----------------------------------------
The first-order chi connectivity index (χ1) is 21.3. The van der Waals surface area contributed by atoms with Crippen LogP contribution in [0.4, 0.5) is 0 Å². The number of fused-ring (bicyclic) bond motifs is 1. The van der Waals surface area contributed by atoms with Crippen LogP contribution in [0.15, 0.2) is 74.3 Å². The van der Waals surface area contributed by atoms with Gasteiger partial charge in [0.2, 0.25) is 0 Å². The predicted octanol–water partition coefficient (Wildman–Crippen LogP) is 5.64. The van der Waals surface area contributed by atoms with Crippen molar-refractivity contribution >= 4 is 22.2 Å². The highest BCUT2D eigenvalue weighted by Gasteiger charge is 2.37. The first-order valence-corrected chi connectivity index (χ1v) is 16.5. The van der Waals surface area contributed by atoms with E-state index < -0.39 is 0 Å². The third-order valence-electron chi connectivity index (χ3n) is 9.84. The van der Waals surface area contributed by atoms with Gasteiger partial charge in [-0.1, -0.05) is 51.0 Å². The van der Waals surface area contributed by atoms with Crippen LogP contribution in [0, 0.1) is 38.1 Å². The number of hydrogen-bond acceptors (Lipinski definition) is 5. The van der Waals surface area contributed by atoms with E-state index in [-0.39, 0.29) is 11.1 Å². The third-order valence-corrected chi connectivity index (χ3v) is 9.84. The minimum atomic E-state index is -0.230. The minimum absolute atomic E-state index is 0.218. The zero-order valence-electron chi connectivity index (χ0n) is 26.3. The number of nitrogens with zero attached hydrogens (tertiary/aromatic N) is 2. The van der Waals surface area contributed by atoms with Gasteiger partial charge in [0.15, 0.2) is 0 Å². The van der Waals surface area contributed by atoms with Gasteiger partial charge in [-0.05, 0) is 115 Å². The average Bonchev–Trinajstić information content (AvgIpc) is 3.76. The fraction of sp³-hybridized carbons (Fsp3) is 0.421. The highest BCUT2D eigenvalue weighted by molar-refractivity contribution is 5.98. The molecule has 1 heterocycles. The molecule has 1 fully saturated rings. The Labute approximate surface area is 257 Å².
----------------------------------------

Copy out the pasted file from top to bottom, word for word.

The first-order chi connectivity index (χ1) is 21.3. The van der Waals surface area contributed by atoms with Crippen LogP contribution in [0.4, 0.5) is 0 Å². The number of fused-ring (bicyclic) bond motifs is 1. The van der Waals surface area contributed by atoms with Crippen LogP contribution in [0.15, 0.2) is 74.3 Å². The van der Waals surface area contributed by atoms with Gasteiger partial charge in [0.2, 0.25) is 0 Å². The predicted octanol–water partition coefficient (Wildman–Crippen LogP) is 5.64. The van der Waals surface area contributed by atoms with Crippen molar-refractivity contribution >= 4 is 22.2 Å². The highest BCUT2D eigenvalue weighted by Gasteiger charge is 2.37. The first-order valence-corrected chi connectivity index (χ1v) is 16.5. The van der Waals surface area contributed by atoms with E-state index < -0.39 is 0 Å². The third-order valence-electron chi connectivity index (χ3n) is 9.84. The van der Waals surface area contributed by atoms with Gasteiger partial charge in [-0.1, -0.05) is 51.0 Å². The van der Waals surface area contributed by atoms with Crippen LogP contribution in [0, 0.1) is 38.1 Å². The number of hydrogen-bond acceptors (Lipinski definition) is 5. The van der Waals surface area contributed by atoms with E-state index in [-0.39, 0.29) is 11.1 Å². The third-order valence-corrected chi connectivity index (χ3v) is 9.84. The minimum atomic E-state index is -0.230. The minimum absolute atomic E-state index is 0.218. The zero-order valence-electron chi connectivity index (χ0n) is 26.3. The number of nitrogens with zero attached hydrogens (tertiary/aromatic N) is 2. The van der Waals surface area contributed by atoms with Gasteiger partial charge in [0.15, 0.2) is 0 Å². The van der Waals surface area contributed by atoms with Gasteiger partial charge in [-0.05, 0) is 115 Å². The average Bonchev–Trinajstić information content (AvgIpc) is 3.76. The fraction of sp³-hybridized carbons (Fsp3) is 0.421. The highest BCUT2D eigenvalue weighted by molar-refractivity contribution is 5.98. The molecule has 1 heterocycles. The molecule has 1 fully saturated rings. The Labute approximate surface area is 257 Å².